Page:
Bedford Hours

Ms. Add. 18850 - British Library (London, United Kingdom)

Alternate Titles:

Bedford-Stundenbuch, Stundenbuch des Herzogs von Bedford

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Alternate Titles

Stundenbuch des Herzogs von Bedford

Extent / Format

578 pages / 26.3 x 18.4 cm

Around 1423-1430

Jean, Duke of Bedford (1389 - 1435) or Philip the Good, Duke of Burgundy (reigned 1419 - 1467)

Artist / School

Bedford Master
Master of the Munich Golden Legend
Workshop of the Bedford Master


5 full-page and 38 large-format miniatures, 3 historiated initials, approx. 1,250 border illustrations

Former owners

Anne, Duchess of Bedford
King Henry VI of England (reigned 1422-1461)
Margaret of Anjou
King Henry II of France (reigned 1547-1559)

Short description

The Bedford Hours is considered worldwide to be the richest and most beautiful illuminated manuscript of medieval book art. It was produced in the early 15th century in the renowned Parisian workshop of the Bedford Master, one of Europe’s most gifted medieval illuminators. The work gained its title through its close association with the Duke of Bedford, John of Lancaster. Each page of the comprehensive work presents as least one breath-taking pictorial scene in a splendid variety of colors as well as rich gold and silver adornment.

Facsimile editions available


Bedford Hours

Among the many masterpieces of medieval illumination and book art, the book of hours of the so-called Bedford Master has special significance. It is considered to be the Middle Age’s richest book of hours and is one of the greatest treasures of the British Library in London. The book contains 587 pages of an absolutely luxurious abundance furnishings. Altogether, the codex contains 38 large-format miniatures richly embellished with gold and silver as well as 1250 fascinating, smaller miniature medallions. The handwritten text of the private prayer and devotional books was recorded in Latin and the enchanting pictures are accompanied by French explanatory notes in red and blue ink. The work is counted among the most influential and masterful medieval illuminated manuscripts in the world.

The Mysterious Bedford Master

For a long time, it was thought that the precious book of hours of John I of Lancaster, Duke of Bedford was commissioned by John himself. This assumption clarified the title of the work and also the maker’s name of convenience, the Bedford Master. Although the Bedford Master belonged to the highest rank of medieval illuminators worldwide, almost no sources regarding his life have survived. It is merely known that the Master worked in Paris from 1405 to 1465 as one of the most prominent illuminators of Europe. He personally completed virtually all of his stunning miniatures, which represent the artist’s greatest tour de force.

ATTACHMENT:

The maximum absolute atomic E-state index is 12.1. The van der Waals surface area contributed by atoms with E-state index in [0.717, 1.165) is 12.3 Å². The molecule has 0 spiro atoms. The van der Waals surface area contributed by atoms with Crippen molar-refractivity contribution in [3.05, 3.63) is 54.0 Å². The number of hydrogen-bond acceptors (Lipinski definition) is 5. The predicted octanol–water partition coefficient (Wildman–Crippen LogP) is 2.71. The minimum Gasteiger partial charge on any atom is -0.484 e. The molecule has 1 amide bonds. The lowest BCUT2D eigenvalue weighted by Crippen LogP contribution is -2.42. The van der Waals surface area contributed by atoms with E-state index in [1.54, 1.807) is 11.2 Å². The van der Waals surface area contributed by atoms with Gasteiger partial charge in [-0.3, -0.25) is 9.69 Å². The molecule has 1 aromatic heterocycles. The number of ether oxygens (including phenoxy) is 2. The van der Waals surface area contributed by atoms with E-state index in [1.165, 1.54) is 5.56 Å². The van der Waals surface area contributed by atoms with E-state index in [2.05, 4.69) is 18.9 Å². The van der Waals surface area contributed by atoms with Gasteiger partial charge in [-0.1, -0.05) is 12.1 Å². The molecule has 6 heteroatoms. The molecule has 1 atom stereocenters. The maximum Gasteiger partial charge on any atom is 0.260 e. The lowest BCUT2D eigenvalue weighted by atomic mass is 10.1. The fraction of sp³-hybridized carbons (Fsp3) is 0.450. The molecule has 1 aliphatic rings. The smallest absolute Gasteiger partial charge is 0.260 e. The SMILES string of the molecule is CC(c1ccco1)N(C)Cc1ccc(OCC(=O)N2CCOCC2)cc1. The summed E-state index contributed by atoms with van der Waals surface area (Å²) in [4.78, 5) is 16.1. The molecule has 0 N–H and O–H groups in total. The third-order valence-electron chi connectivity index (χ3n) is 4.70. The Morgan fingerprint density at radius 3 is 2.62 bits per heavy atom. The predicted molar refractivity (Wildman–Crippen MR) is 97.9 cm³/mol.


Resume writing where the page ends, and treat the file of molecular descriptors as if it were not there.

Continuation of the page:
A Personal Book Treasure

In the course of history, it has been determined that the unbelievably precious and expensive book of hours was not commissioned by the Duke of Bedford himself. In the year 1423, the Duke entered into a politically important marriage with Anne of Burgundy, daughter of the French Duke. Her father, **John the Fearless is considered to be a passionate lover of books and possessed one of the greatest collections of illuminated manuscripts in all the Middle Ages. One can gather that the Bedford Hours was presented as a wedding gift to the bride from her brother. However, the marriage of Anna and the Duke of Bedford was not recorded in historical sources as a mere marriage of convenience, but rather described as a genuine romantic relationship. As a result, the masterly book of hours is still seen as a symbol of the deep love and affection that the couple bore for one another.

Innovate Book Adornment

The exceptionally comprehensive book of hours is furnished with a phenomenal 1,288 miniatures in splendid colors and opulent gold and silver adornment. Each page of the work presents at least one breath-taking and incomparable image. The miniatures, all of which depict important scenes from the Old- and New Testaments, revolutionized medieval illumination. The Bedford Master possessed an indescribably exact instinct for the realistic reproduction of nature, for perspectival representations, for open landscapes, and for architectural interrelationships. Also, his talent in the art of portraiture was unrivalled by his contemporary artist colleagues. His expressive, realistic images represent a highpoint of the art of illumination in the Middle Ages and exercised a strong influence on successive miniaturists across the world. The image of the story of the Tower of Babel set standards in particular and is famous to this day. These marvelous book illustrations will bestow a sense of reverent astonishment on every beholder.

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